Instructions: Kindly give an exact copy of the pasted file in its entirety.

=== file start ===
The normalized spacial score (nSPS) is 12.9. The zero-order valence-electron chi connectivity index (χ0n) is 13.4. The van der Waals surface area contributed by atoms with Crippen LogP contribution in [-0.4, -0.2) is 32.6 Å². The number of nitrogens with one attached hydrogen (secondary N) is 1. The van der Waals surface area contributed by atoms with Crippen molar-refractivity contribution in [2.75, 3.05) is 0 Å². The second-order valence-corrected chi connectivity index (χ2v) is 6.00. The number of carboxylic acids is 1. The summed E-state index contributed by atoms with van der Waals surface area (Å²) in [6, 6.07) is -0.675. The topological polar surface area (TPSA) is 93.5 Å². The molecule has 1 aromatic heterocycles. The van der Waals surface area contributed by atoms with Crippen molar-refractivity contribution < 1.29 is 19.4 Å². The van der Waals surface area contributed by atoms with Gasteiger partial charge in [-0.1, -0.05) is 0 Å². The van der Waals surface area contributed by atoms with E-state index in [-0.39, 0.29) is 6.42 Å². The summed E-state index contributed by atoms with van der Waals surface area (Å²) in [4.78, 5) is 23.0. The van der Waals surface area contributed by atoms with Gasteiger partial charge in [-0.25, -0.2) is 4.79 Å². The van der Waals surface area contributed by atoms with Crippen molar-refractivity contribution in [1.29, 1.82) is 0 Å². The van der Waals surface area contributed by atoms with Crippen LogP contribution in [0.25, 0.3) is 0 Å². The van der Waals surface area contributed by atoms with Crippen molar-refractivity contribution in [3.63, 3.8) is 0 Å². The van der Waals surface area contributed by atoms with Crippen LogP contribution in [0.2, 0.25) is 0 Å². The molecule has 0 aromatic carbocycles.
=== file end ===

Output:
The normalized spacial score (nSPS) is 12.9. The zero-order valence-electron chi connectivity index (χ0n) is 13.4. The van der Waals surface area contributed by atoms with Crippen LogP contribution in [-0.4, -0.2) is 32.6 Å². The number of nitrogens with one attached hydrogen (secondary N) is 1. The van der Waals surface area contributed by atoms with Crippen molar-refractivity contribution in [2.75, 3.05) is 0 Å². The second-order valence-corrected chi connectivity index (χ2v) is 6.00. The number of carboxylic acids is 1. The summed E-state index contributed by atoms with van der Waals surface area (Å²) in [6, 6.07) is -0.675. The topological polar surface area (TPSA) is 93.5 Å². The molecule has 1 aromatic heterocycles. The van der Waals surface area contributed by atoms with Crippen molar-refractivity contribution < 1.29 is 19.4 Å². The van der Waals surface area contributed by atoms with Gasteiger partial charge in [-0.1, -0.05) is 0 Å². The van der Waals surface area contributed by atoms with E-state index in [-0.39, 0.29) is 6.42 Å². The summed E-state index contributed by atoms with van der Waals surface area (Å²) in [4.78, 5) is 23.0. The van der Waals surface area contributed by atoms with Gasteiger partial charge in [-0.25, -0.2) is 4.79 Å². The van der Waals surface area contributed by atoms with Crippen molar-refractivity contribution in [1.29, 1.82) is 0 Å². The van der Waals surface area contributed by atoms with Crippen LogP contribution in [0.25, 0.3) is 0 Å². The van der Waals surface area contributed by atoms with Crippen molar-refractivity contribution in [3.63, 3.8) is 0 Å². The van der Waals surface area contributed by atoms with Crippen LogP contribution in [0.2, 0.25) is 0 Å². The molecule has 0 aromatic carbocycles.